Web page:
Monday morning musings

Two ways to live your life

The Parable of the Arrow

arrow-1557462_960_720A man was walking through a forest, when suddenly seemingly out of nowhere, an arrow pierced his thigh.  He felt a sharp pain.  Then, immediately following he felt anger. The thought quickly came. Where did the arrow come from?  Who shot it?  I’m going to find him.  He must be punished.  He finally pulled the arrow out of his leg. Gradually the physical pain went away and the wound healed.  His anger continued for days.  His thoughts of anger and frustration reoccurred for the rest of his life.

Another man was walking through a forest. When seemingly out of nowhere, an arrow pierced his thigh.  He felt a sharp pain. He took out the arrow and continued walking. The wound healed.

Adaptation from a Buddhist Teaching

How do you want to live?  The choice is always yours.

Choose wisely.

Are you ready to create the life your really want? Start today! 

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Whispers from our hearts

One of the sweetest reviews I ever received . . .

“patrice is awesome…she can ask a question that you think you have no answer for and all of a sudden she has changed your world by making you find the truth in yourself. Thank you from the bottom of my heart!”

You have the answers, getting still helps you hear what your heart is trying to tell you.  Stillness and heartfelt inquiry will help you reveal your truths.  Don’t be afraid of finding the answers, if you are asking or responding you are ready. 

WTW Dandelion

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New Year Meaningful Musings

I hope 2018 is particularly meaningful for you. I am presenting on the topic today so it is close to my heart and always on my mind.

Frankl Quote Photo

 

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Thanks for sharing!

 

15 minutes of quiet can give you peace

University of Rochester researcher Thuy-vy T. Nguyen, M.A. recently completed 4 studies related to solitude.  Here’s one of the major findings her work revealed summed-up nicely by Bella DePaulo Ph.D. in a recent Psychology Today article:

 

“In short, the people who sat alone by themselves for 15 minutes with no electronic devices, and who got to choose what to think about, or who thought about positive things (by choice or by assignment) had very positive experiences of solitude. They felt calmer and less angry or anxious, without also feeling any sadder or lonelier, and without losing any of their feelings of excitement or enthusiasm.”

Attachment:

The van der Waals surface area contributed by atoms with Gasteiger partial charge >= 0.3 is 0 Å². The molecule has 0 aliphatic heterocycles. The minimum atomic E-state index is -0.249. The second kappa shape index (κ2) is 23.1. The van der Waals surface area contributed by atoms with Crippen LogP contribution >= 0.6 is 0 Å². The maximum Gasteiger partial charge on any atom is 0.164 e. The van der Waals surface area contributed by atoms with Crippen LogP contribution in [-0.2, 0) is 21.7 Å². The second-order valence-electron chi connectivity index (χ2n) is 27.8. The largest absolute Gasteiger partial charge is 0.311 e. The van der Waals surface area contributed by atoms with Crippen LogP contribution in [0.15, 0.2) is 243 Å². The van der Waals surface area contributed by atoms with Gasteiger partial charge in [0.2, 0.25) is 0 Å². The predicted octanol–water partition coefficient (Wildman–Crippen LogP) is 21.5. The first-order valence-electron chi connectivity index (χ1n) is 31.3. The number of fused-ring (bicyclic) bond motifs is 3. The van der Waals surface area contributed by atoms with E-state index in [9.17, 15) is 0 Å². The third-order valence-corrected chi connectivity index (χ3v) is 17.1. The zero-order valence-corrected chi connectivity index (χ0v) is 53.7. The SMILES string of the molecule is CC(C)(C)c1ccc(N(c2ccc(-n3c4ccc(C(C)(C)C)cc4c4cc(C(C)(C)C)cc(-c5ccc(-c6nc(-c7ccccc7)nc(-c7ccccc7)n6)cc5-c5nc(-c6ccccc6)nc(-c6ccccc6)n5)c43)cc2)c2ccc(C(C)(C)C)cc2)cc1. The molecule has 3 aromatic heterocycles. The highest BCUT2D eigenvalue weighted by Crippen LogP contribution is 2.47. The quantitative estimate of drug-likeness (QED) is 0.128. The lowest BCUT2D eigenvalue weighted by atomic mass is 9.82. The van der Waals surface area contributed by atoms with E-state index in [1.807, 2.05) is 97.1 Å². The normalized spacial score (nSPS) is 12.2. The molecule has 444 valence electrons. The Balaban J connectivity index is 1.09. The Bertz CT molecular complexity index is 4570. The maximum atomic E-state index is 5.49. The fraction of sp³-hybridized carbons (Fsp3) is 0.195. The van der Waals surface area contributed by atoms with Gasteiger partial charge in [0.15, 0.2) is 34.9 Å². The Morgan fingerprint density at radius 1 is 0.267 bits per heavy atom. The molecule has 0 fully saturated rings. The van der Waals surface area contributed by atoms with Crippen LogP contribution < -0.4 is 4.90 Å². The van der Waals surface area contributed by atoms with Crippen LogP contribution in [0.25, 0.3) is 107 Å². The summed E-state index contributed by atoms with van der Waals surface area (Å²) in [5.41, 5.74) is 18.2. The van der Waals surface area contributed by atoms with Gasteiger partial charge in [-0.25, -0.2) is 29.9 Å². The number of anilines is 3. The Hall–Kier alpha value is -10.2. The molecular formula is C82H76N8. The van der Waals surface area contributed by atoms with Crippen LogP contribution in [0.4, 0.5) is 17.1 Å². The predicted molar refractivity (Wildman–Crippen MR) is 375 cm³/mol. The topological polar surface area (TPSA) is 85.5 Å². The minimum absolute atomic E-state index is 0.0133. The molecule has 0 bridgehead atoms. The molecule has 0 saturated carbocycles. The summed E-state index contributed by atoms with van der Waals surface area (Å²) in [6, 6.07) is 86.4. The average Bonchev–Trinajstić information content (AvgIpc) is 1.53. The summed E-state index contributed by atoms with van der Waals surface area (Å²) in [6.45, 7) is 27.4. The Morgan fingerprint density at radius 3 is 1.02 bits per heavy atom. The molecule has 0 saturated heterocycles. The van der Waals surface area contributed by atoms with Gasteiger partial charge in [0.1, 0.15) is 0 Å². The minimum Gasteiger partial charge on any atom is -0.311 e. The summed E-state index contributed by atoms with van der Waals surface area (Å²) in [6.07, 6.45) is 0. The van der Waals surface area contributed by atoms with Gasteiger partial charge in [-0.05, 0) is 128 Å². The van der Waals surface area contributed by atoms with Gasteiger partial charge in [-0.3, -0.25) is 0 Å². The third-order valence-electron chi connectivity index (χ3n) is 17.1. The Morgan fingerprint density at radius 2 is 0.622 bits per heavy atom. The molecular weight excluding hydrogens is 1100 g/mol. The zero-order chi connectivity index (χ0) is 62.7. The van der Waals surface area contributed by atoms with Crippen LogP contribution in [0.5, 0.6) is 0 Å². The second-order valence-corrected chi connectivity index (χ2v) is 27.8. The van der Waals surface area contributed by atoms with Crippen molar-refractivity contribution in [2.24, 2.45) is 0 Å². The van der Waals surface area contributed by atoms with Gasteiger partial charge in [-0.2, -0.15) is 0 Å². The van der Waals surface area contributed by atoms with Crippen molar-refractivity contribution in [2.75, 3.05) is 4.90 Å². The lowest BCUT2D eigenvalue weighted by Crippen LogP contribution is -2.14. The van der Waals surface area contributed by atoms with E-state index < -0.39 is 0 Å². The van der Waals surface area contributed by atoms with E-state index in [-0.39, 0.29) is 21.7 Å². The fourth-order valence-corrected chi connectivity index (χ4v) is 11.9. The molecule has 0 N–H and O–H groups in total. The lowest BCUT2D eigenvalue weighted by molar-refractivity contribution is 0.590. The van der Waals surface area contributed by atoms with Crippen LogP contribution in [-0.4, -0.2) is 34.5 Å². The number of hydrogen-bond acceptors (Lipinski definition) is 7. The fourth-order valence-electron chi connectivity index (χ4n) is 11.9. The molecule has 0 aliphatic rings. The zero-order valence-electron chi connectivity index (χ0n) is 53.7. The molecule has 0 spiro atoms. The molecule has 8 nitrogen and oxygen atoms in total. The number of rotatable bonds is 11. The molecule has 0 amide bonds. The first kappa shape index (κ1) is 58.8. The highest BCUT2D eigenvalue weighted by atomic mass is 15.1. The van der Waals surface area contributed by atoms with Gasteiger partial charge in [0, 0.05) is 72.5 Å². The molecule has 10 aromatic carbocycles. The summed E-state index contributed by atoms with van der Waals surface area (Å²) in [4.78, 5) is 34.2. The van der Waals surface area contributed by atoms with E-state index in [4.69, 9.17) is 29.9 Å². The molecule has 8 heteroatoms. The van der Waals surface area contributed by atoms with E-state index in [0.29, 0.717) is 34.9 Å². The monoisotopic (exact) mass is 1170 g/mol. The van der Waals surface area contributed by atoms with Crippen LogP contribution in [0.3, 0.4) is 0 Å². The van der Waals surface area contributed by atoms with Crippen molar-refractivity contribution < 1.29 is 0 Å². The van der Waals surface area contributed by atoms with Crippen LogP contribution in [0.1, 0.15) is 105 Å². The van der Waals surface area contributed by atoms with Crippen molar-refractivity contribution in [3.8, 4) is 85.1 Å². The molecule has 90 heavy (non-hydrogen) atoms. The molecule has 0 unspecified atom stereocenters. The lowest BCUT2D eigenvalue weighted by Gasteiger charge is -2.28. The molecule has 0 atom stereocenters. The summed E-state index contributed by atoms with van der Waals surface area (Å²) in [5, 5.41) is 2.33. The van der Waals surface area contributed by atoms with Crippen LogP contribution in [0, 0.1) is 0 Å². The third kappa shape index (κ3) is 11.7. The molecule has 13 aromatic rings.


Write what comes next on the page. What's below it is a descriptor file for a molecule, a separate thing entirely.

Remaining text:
15 minutes of quiet – no phones, laptops, Echo or Alexa – can increase positive feelings and reduce stress. How wonderful is that?

Here’s how to unwrap this personalized, peaceful present that will keep on giving to you throughout the year!

  • Sit quietly for 15 minutes.
  • Think about any positive thoughts you like.
    • Relive your happiest or simply fond memories or anything else that brings you pleasure.
  • And, then enjoy the benefits of feeling more peaceful!

Give yourself this free and easy, sure-fire gift to make your life feel more relaxing and fulfilled this holiday season.

You deserve it! Unwrap your 15-minutes-a-day for the next 21 days, and see how your happiness grows.

“Tis the Season to be . . .

Enjoy!

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Change your life!

 

 

Note to self

Getting over ourselves can lead to insights

Good Morning! 

Life is interesting, little moments of insight and joy can pop-up for us each day in unexpected and unusual places. 

When I started watching this video I really had a strong negative response to the woman being interviewed. I had no clue why but for some reason she rubbed me the wrong way. Fortunately, I decided to stick with it because learning more about meditation is something I value; I decided to focus on the message and not the messenger. I am so glad I did. 

I truly enjoyed Susan Piver’s insights and knowledge, and owe her an apology! Susan shares great information about how our minds behave while meditating – they will wander – lots, and that is okay. She also notes, that the key is to become aware that we are thinking and then gently and kindly return to focusing on our breath. (The realization that we are thinking means we are aware and in the moment, which is the goal of meditation, so while our thinking might distract us, our awareness of it is truly a good thing.) 

She suggested the simple but memorable imagery of watching your breath during meditation as you would a slowing swinging hammock – your breath enters and leaves just as a hammock rocks back and forth. 

If your day gets chaotic or rocky – and whose doesn’t on occasion – treat yourself to the cozy effect of watching a hammock gently rocking back and forth while cradling you and your sweet little overworked brain and then take a deep breath, or two or three and continue on your way. 

Your brain, your heart and your soul will thank you. 

Here’s a video to get you started. If this beach scene isn’t your thing, conjure up the image that makes you feel happy and relaxed. (I am deep in the woods,  listening to the sounds of birds, leaves rustling and for a split second the beauty of silence.) 

 

To listen to Susan’s interview, which was part of the Shambhala Mountain Center “Reality Summit” and is only available today and tomorrow, click here. 

I truly enjoyed it after I got over myself and let go of my personal biases and stereotypical thinking! To key into her comments about the hammock, listen from minutes 9:21 to 12:02. 

Let me know what you think.

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